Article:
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FNB ON A DRIVE TO DROP BANKING COSTS, CUSTOMER WAITING TIMES

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MBABANE - After several announcements in the past two years about efforts FNB has been making to improve overall service levels in specifically addressing long queues in its branches, FNB CEO Dennis Mbingo has confirmed that the bank has officially commissioned it’s new automated deposit tellers (ADTs). 


In an interview with this newspaper, Mbingo confirmed that the project was initiated in 2015 in response to customer complaints about waiting times in branches. 
In his comments, Mbingo highlighted that the first ADT’s were purchased in 2015 and it has taken over two years to write the appropriate software to read local Emalangeni and South African currency notes.

  “We obsessed over simplicity and practicality.  Despite having the capability to launch the ADTs in 2016 and taking in only one currency, we understood that customers may not have the time to separate local and Rand notes, and then waiting for one transaction to finish before another is started”, he noted.  The first FNB ADTs became fully functional in April 2017, but a full launch was delayed until the currency issues were finalised.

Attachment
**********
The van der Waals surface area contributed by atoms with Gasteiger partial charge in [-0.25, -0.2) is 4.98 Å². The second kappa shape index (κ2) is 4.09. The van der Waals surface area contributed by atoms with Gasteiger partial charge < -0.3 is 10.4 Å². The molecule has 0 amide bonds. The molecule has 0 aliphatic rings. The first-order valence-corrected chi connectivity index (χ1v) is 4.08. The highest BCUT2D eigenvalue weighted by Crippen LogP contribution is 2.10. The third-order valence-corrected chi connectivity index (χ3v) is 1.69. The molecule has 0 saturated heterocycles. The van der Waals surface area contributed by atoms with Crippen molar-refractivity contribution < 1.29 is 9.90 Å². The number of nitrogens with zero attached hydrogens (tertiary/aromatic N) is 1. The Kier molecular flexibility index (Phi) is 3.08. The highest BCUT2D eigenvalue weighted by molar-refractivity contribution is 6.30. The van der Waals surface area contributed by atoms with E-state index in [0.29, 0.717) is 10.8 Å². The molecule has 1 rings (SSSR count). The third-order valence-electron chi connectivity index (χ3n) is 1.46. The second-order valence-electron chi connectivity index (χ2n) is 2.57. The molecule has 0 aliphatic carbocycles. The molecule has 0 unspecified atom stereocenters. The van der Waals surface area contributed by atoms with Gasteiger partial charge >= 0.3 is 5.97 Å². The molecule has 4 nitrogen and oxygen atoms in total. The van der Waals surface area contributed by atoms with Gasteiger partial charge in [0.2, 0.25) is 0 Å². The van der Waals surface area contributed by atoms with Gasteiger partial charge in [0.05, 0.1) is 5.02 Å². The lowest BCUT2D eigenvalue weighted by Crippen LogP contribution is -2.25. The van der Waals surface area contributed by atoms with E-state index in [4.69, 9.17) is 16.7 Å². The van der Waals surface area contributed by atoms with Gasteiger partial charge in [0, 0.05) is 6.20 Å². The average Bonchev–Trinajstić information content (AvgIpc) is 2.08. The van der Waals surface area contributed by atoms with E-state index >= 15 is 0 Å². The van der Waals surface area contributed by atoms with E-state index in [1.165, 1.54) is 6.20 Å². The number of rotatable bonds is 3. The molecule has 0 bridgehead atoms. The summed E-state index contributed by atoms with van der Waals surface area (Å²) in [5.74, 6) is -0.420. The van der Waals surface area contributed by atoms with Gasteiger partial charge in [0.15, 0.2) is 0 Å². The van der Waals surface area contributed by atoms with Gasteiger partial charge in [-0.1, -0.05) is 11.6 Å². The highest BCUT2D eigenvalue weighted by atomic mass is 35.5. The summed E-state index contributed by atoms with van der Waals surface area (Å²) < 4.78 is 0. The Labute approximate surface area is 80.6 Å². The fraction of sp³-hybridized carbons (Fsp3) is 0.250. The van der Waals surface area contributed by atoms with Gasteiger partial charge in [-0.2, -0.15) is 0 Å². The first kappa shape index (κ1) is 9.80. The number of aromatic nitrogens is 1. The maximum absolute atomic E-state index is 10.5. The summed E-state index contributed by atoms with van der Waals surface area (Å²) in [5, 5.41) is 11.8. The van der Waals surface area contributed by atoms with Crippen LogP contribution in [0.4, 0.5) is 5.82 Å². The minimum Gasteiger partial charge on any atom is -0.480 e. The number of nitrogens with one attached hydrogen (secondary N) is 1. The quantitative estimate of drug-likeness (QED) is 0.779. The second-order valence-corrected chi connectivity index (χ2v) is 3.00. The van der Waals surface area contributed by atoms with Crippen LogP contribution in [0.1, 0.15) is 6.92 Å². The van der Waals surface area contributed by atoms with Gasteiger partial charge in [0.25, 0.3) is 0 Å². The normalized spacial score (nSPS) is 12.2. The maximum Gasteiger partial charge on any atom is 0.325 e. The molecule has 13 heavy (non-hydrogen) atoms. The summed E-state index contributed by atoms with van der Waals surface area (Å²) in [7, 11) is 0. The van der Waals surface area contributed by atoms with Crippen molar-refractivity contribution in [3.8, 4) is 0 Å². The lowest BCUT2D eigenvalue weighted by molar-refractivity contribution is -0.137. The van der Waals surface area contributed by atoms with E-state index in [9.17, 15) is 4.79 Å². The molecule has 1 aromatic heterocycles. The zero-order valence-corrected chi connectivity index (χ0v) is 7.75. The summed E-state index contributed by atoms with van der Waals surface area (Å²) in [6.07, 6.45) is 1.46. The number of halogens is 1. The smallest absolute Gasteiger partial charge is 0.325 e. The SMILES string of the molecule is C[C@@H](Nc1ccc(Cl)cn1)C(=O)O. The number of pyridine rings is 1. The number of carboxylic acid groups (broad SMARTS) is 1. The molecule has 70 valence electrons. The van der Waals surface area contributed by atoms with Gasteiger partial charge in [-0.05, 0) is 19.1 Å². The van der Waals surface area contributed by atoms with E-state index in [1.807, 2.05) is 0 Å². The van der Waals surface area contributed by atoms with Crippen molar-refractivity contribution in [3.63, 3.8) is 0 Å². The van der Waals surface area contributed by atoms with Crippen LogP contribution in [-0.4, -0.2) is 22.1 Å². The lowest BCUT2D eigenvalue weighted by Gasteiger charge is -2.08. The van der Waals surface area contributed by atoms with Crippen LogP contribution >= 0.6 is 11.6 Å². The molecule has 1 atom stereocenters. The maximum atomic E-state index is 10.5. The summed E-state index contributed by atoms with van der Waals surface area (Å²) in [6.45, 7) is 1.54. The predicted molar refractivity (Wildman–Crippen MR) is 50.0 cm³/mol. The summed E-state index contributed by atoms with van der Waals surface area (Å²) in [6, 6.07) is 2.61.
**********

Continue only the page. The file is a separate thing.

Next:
different future awaits banks

The FNB CEO also confirmed his assessment that a different future awaits banking services in the region and especially in the country.  “We cannot have all other sectors impacted by customer expectations of simplification through technology, lowering of transactional costs, improving turnaround times and broader inclusion of the citizenry in key services, and then expect banking to be protected from these changes.  We have to evolve. 


We have to keep investing in a different customer experience, otherwise we risk being overtaken by others”, he observed.  Mbingo said it is telling that during the pilot phase, the FNB ADT’s demonstrated more than enough capability to take in more deposits in one day than the previous ATMs were doing in a month.  Wesley Groening, who heads FNB’s Points of Presence, confirmed this when stating that these devices are expected to take in at least E 1 billion in deposits by the end of 2018. 

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